Cauvery dispute: BJP in Tamil Nadu and Karnataka at loggerheads over Mekedatu Dam

Mekedatu Dam is a 9000-crore project aimed to provide drinking facilities to Bengaluru and adjacent areas as well as generate power.

Cauvery
Back in the 1920s, the Madras Presidency opposed the construction of the KRS Dam. However, the agreement was signed and Tamil Nadu was given permission to construct the Mettur dam. Image Courtesy: Facebook.

The Cauvery water issue has been a bone of contention between Karnataka and Tamil Nadu for more than 100 years. The Karnataka government has decided to build a dam at Mekedatu for providing water mainly for drinking purposes in difficult situations. This latest move of Karnataka has aggrieved the state of Tamil Nadu and the opposition party BJP in Tamil Nadu has taken up the issue.

BJP Tamil Nadu President K Annamalai went on a one-day hunger strike last week to protest against the decision.

Basvaraj Bommai, Karnataka CM responding to the incident said that there will not be any compromise on the construction of the dam and that Tamil Nadu is opposing the matter only for the sake of politics.’ I don’t care who goes on strike’ he said, even if it be his own party’s counterpart in TN, Karnataka will go ahead with the project.

Anamalai, a former IPS officer from the Karnataka cadre said that he will not respond to Bommai’s remarks but his party unit in TN stands together with him for the cause.

CT Ravi, BJP National General Secretary from Chikkamagaluru, who is in charge of Tamil Nadu iterated on the need to prioritize the welfare of the people and arrive at a middle point.  “It should neither be viewed as a political matter nor as an emotional issue. It has to be practical. Mekedatu hopes to provide drinking water to Bengaluru and people from across the country — even Tamilians — living in Bengaluru.” Ravi said.

Karnataka Justifies its stance that its action is as per the laws while TN defends its position stating that construction of a dam on the river must involve all the states associated.

Cauvery Water Dispute 

Cauvery is a perennial river of Southern India that flows through the states of Karnataka, Tamil Nadu, Kerala, and the Union Territory of Puducherry. The river merges with the Bay of Bengal. It is a major source of drinking water supply and water for agriculture purposes in Tamil Nadu. Both the states have been unable to reach a unanimous decision over the 765-km long river that flows through both these neighboring states.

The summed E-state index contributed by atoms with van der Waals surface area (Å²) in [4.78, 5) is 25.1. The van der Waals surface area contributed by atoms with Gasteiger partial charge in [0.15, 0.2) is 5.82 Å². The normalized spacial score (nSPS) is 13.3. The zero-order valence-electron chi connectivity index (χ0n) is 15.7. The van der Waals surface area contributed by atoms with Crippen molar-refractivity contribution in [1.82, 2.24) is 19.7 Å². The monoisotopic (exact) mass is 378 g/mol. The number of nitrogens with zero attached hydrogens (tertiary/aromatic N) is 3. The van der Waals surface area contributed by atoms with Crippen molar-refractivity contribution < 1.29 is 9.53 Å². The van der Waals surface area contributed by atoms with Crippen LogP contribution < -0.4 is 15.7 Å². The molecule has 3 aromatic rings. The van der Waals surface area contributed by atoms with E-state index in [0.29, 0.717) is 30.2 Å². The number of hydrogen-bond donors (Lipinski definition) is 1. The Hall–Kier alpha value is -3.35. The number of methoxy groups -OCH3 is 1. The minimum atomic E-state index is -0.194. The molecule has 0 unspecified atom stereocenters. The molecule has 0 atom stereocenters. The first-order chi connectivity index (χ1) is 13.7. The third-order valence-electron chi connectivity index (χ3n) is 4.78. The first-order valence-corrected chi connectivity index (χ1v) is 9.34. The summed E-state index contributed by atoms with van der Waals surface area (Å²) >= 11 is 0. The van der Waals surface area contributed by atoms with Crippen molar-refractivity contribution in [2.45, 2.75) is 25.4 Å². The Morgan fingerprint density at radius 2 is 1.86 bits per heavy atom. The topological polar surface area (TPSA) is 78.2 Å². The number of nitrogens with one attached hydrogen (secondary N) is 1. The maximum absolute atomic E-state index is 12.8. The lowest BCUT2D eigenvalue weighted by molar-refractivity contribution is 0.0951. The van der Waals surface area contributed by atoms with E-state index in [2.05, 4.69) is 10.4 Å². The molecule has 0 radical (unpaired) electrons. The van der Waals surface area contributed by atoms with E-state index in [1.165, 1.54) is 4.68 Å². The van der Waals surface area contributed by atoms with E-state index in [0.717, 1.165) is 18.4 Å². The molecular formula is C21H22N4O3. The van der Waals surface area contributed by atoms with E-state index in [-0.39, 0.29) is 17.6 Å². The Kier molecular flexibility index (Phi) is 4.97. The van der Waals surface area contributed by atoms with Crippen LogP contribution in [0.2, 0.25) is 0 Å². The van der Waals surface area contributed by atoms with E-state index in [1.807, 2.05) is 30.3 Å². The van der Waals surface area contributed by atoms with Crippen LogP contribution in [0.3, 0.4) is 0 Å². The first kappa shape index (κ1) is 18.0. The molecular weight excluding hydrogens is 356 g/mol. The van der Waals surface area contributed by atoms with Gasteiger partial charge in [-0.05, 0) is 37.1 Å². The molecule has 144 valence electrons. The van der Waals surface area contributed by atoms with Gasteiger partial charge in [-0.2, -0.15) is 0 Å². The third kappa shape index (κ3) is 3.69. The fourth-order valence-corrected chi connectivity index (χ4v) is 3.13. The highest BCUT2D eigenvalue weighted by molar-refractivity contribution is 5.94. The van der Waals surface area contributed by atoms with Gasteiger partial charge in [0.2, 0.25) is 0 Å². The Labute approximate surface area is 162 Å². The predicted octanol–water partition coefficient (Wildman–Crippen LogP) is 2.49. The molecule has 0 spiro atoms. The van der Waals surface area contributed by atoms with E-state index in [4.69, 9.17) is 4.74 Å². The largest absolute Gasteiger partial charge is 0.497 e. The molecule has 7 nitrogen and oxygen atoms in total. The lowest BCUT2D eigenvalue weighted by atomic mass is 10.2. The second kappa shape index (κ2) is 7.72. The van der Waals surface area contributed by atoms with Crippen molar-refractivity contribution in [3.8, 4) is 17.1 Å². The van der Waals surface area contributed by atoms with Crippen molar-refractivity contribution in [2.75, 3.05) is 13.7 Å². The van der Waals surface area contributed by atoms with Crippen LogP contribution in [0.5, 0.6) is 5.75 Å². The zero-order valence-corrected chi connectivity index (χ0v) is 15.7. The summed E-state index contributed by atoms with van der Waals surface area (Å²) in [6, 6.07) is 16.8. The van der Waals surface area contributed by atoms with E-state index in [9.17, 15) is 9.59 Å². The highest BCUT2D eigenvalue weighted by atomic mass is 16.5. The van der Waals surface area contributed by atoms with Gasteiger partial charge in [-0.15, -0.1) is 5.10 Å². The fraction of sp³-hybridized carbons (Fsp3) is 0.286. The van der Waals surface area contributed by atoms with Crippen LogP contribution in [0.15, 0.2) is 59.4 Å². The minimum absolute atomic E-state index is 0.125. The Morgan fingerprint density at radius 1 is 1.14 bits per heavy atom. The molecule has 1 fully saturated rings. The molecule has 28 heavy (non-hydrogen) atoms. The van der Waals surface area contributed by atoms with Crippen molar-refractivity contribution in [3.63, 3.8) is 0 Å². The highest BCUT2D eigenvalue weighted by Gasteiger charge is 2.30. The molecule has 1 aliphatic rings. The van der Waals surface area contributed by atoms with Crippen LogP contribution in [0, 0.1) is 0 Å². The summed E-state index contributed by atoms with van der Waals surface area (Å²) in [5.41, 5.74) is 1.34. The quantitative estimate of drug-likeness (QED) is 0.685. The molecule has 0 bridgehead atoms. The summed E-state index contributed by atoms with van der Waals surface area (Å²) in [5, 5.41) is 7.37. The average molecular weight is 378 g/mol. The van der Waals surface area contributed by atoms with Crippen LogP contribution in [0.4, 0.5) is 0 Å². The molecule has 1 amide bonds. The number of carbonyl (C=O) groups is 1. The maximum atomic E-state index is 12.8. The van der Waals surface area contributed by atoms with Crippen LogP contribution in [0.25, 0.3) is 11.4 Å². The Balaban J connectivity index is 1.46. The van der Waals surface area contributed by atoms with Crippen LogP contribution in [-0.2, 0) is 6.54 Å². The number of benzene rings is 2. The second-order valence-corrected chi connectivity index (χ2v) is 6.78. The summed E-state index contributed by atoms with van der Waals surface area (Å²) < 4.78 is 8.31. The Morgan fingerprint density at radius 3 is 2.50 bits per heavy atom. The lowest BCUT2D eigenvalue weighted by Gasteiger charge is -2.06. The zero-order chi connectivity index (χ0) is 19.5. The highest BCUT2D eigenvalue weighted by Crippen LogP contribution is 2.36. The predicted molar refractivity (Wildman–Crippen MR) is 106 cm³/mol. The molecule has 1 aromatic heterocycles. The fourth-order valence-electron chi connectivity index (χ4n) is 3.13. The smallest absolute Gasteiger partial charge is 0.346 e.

Cauvery
Picture credits: Facts4u.co.in

The issue began back in the 1890s when the Madras Presidency (under the British Raj) and the Mysore state (a princely state) could not decide on how to divide the river’s water between the two entities. In 1924, an agreement was signed and the Mysore state was allowed to build the KRS dam and Madras, the Mettur dam.

Tamil Nadu has always opposed the construction of dams by Karnataka on the river. However, in the period between 1960 and the late 1980s, Karnataka built four dams on Cauvery including the one in Kabini. Arguments ensued and the Cauvery Water Disputes Tribunal (CWDT) was formed in 1990 to look into the matter and settle the dispute. The Cauvery River Authority (CRA) was formed in 1998 to implement the interim order of the CWDT.

SC ruled a verdict in 2018. The verdict directs Karnataka to release 404.25 tmcft annually to TN. This verdict will be in effect for the next 15 years. Recently, the contention between the two neighboring states has started over the Mekedatu project. This is a project that remains constant through the governments, with the Karnataka Congress supporting the cause as well.

The Mekedatu Project

Karnataka plans to build a reservoir in Ramnagara at the confluence of Cauvery and its tributary Arkavathi. It is a 9000-crore project aimed to provide drinking facilities to Bengaluru and adjacent areas as well as generate power.

The planning of this project has been going on since 1948, especially as a means of generating power. If constructed, the reservoir would have a water capacity of 67,000 million cubic feet and generate around 400 MW of power.

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